Travelers board an Amtrak train at Union Station in Washington,...

Travelers board an Amtrak train at Union Station in Washington, D.C.  Credit: Getty Images/Kevin Dietsch

In March, when Amtrak announced it was expanding its Northeast Regional service between New York’s Penn Station and Union Station in Washington, D.C., adding four round-trips on weekdays and one on Sundays due to increased ridership, the question on everyone’s lips was, will the trips be cheaper? OK, no one was asking that question but me, everyone else having determined long ago that there is no correlation between increased service and lower prices, but I couldn’t help asking it anyway.

Reason being: I love taking the train to D.C. Yes, you can fly from LaGuardia to Reagan National in just 76 minutes for as little as $89 one way on, say, American, but both figures are misleading. Time-wise, you have to factor in the need to arrive two hours early for domestic flights — insurance against LaGuardia’s often lengthy security lines — and 45 minutes minimum for the trip from DCA to downtown D.C. And price-wise, whereas Amtrak lets you check two bags for free, checking just one with an economy ticket on American will set you back $40. One-way total: $129 and four hours of your time.

Perhaps that’s what’s behind the 8% increase in Amtrak ridership over pre-pandemic numbers, and thus the increase in Northeast Regional service — there are now 22 round-trip trains on weekdays and 20 on weekends. Even non-Acela trips on Amtrak can take as little as three hours, 16 minutes if the wind is at your back and — fingers crossed — there are no delays (although Amtrak trains overall arrive on time only about 74% of the time, according to the most recent numbers). And while one-way coach prices can be as much as $174 from Penn to D.C., they can also be as little as $20.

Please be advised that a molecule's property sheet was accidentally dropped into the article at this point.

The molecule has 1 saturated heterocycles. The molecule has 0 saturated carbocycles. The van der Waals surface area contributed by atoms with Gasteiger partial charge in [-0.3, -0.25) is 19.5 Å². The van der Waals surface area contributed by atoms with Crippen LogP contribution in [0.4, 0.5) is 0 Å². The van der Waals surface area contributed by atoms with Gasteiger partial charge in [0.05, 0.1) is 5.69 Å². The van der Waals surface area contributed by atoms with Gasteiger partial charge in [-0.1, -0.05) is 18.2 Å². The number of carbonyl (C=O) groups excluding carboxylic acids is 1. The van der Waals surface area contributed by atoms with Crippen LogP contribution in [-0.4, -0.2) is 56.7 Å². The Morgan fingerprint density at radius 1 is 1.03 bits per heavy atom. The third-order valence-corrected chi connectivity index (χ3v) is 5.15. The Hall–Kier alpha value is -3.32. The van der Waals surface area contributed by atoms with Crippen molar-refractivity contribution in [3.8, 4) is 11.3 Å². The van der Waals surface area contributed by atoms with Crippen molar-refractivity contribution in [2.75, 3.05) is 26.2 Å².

That’s right, $20. True, to get that fare you may have to book your ticket a month in advance, travel on a weekday and at a most inconvenient time — cheap trains tend to either depart or arrive in the middle of the night — but it can be done. And for $35 you can travel at a more reasonable hour — as long as you book in advance. That’s less than the tolls alone would cost you from Long Island to D.C. if you drive yourself.

Indeed, the only way to get there cheaper is by bus. Greyhound’s one-way fares (one under-bus bag included) from New York’s Port Authority to Union Station can be a rock-bottom $8.99 when booked in advance, the only downside there being that, well, you have to take the bus.

For information on Amtrak’s fares and to book a trip, visit


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